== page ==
Culturedarm’s Songs of the Month (March 2015)

GrimesRealiti

In truth, I didn’t listen to a lot of Joni Mitchell through the month of March. But – especially in the context of a piece concerning a number of related artists – it is worth wishing her well here, in light of her ongoing hospital stay. And over the past week I have given a few listens to both Blue and Mingus.

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Nicole Dollanganger – ‘Rampage’

I only began listening to the music of Nicole Dollanganger towards the end of February, after Grimes highlighted her via Instagram. Dollanganger has released six collections of songs to date – four albums and two EPs – with another couple of works in progress, including a new album and a second series of ‘Embarrassing Love Songs’. Typically recorded in her bedroom or bathroom, her compositions are archly observed but with a graceful wistfulness that undercuts the humour of some of the lyrics; rooted in a sense of place which evokes her Ontario hometown – but more than simply recalling through sharp and suggestive detail, Dollanganger resuscitates moments so that they move about her in the present. ‘Rampage’ was the song that first stood out for me from Observatory Mansions.

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Grimes – ‘REALiTi’

Grimes released ‘REALiTi’ on 9 March: her first fully-fledged song to have appeared since last August’s ‘Go’, and serving to satiate fans awaiting the follow up to Visions. Depicting it as a never-completed track recorded in early 2013 for a now-largely-scrapped fourth album, the video shows Grimes at various locations during her tour that year across Asia. Whatever its backstory, and whatever its future prospects – Grimes has indicated she might now consider placing the song on her upcoming album, such has been its reception – ‘REALiTi’ is a wonderful piece which readily fills the space extending from Visions to the Grimes of the last couple of years. While its sound palette fits somewhere between the ethereal opening to ‘Symphonia IX (My Wait Is U)’ and the dance tracks on Visions, the lyrics on ‘REALiTi’ are less oblique and the tone is more earthy. The chiming synths and cascading claps which begin the song make it one of her most instantly appealing and atmospheric.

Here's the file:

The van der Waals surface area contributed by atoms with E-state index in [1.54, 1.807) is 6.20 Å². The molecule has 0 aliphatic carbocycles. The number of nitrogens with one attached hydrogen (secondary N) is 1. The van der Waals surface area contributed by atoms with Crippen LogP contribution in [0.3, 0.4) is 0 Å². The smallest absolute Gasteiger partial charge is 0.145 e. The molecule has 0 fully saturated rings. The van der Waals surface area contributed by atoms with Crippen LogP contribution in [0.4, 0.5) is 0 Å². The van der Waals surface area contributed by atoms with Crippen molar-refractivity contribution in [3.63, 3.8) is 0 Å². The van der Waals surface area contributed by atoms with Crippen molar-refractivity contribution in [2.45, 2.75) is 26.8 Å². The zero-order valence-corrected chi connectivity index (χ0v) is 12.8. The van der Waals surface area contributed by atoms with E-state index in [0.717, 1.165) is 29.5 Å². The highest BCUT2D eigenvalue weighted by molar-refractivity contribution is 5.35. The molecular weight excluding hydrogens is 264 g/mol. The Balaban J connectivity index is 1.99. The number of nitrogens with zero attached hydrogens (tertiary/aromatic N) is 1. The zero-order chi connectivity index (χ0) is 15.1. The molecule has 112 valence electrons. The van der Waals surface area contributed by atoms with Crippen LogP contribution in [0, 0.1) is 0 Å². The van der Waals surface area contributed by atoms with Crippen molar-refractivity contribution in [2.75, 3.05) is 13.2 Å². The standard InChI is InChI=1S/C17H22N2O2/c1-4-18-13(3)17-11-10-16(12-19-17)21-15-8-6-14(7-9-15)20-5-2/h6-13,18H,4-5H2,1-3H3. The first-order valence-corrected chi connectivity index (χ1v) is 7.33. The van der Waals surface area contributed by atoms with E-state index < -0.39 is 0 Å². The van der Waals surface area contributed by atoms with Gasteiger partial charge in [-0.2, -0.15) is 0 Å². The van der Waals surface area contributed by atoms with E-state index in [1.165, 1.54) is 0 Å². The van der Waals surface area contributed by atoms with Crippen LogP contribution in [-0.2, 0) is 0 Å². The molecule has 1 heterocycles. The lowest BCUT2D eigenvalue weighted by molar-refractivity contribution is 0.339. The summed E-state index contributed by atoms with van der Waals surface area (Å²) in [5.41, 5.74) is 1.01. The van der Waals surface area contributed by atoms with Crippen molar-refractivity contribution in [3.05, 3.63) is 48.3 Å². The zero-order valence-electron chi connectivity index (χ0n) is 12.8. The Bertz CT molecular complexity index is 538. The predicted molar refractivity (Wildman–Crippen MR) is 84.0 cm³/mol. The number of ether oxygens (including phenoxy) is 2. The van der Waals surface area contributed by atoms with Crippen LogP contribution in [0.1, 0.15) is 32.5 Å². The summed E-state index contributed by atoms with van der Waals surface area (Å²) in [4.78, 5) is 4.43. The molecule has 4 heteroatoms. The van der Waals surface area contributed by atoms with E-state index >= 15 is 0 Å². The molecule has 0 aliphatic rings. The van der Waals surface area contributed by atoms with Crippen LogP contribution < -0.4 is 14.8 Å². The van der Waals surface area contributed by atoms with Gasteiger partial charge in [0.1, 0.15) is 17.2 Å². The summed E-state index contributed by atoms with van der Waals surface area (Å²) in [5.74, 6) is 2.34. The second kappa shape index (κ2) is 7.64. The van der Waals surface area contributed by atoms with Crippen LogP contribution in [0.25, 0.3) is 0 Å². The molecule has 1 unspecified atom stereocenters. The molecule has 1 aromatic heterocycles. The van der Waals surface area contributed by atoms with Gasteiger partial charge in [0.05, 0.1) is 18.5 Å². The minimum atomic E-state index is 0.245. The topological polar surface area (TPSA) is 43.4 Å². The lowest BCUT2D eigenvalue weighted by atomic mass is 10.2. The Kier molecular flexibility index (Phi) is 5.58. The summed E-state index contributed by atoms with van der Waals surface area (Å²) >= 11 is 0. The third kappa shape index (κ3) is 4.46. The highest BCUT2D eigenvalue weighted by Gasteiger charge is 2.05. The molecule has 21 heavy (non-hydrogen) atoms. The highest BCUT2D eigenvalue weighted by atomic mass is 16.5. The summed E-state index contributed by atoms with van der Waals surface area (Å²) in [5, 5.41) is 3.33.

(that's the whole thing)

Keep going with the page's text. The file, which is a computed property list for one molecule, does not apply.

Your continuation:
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Tom Waits – ‘Chocolate Jesus’

Tom Waits, furnished with a speakerphone, offers an ‘immaculate confection’: a performance of ‘Chocolate Jesus’, from his twelfth studio album Mule Variations, which he produced on the Late Show with David Letterman in 1999.

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The Troggs – ‘Give It To Me’

Listen to how the lustiness of Reg Presley’s voice, as he pleads ‘Give it to me’, modulates into the tender yearning of ‘All your love’; and then on through the bridging hopefulness of ‘And I’ll know’. Reg Presley had one of the best voices in rock and roll, and The Troggs released a whole slew of fantastic songs between 1966 and 1968.